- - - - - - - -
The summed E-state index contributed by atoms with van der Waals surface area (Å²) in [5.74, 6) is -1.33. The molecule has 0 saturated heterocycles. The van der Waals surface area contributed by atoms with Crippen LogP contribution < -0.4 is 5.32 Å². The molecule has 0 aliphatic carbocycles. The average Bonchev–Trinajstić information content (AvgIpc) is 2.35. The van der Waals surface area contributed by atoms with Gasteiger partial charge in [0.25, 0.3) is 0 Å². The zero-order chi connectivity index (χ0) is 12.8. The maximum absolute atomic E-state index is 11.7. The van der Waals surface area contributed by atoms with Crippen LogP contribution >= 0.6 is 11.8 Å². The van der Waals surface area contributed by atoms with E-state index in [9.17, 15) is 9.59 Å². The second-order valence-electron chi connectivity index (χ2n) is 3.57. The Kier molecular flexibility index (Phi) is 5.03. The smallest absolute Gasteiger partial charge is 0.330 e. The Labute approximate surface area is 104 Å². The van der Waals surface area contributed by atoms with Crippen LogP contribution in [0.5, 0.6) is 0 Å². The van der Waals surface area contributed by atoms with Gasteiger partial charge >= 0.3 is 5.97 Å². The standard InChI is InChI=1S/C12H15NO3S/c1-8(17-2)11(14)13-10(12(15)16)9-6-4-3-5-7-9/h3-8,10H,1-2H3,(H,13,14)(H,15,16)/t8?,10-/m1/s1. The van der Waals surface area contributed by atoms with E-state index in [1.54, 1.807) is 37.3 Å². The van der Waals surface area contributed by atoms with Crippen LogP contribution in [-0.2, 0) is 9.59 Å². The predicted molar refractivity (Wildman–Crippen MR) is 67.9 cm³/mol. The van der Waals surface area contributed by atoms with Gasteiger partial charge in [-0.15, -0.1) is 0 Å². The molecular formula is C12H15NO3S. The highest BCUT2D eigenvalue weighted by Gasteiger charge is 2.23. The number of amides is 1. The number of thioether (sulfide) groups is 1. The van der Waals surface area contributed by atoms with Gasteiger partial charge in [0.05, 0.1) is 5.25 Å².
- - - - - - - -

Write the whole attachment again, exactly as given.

The summed E-state index contributed by atoms with van der Waals surface area (Å²) in [5.74, 6) is -1.33. The molecule has 0 saturated heterocycles. The van der Waals surface area contributed by atoms with Crippen LogP contribution < -0.4 is 5.32 Å². The molecule has 0 aliphatic carbocycles. The average Bonchev–Trinajstić information content (AvgIpc) is 2.35. The van der Waals surface area contributed by atoms with Gasteiger partial charge in [0.25, 0.3) is 0 Å². The zero-order chi connectivity index (χ0) is 12.8. The maximum absolute atomic E-state index is 11.7. The van der Waals surface area contributed by atoms with Crippen LogP contribution >= 0.6 is 11.8 Å². The van der Waals surface area contributed by atoms with E-state index in [9.17, 15) is 9.59 Å². The second-order valence-electron chi connectivity index (χ2n) is 3.57. The Kier molecular flexibility index (Phi) is 5.03. The smallest absolute Gasteiger partial charge is 0.330 e. The Labute approximate surface area is 104 Å². The van der Waals surface area contributed by atoms with Crippen LogP contribution in [0.5, 0.6) is 0 Å². The van der Waals surface area contributed by atoms with Gasteiger partial charge >= 0.3 is 5.97 Å². The standard InChI is InChI=1S/C12H15NO3S/c1-8(17-2)11(14)13-10(12(15)16)9-6-4-3-5-7-9/h3-8,10H,1-2H3,(H,13,14)(H,15,16)/t8?,10-/m1/s1. The van der Waals surface area contributed by atoms with E-state index in [1.54, 1.807) is 37.3 Å². The van der Waals surface area contributed by atoms with Crippen LogP contribution in [-0.2, 0) is 9.59 Å². The predicted molar refractivity (Wildman–Crippen MR) is 67.9 cm³/mol. The van der Waals surface area contributed by atoms with Gasteiger partial charge in [-0.15, -0.1) is 0 Å². The molecular formula is C12H15NO3S. The highest BCUT2D eigenvalue weighted by Gasteiger charge is 2.23. The number of amides is 1. The number of thioether (sulfide) groups is 1. The van der Waals surface area contributed by atoms with Gasteiger partial charge in [0.05, 0.1) is 5.25 Å².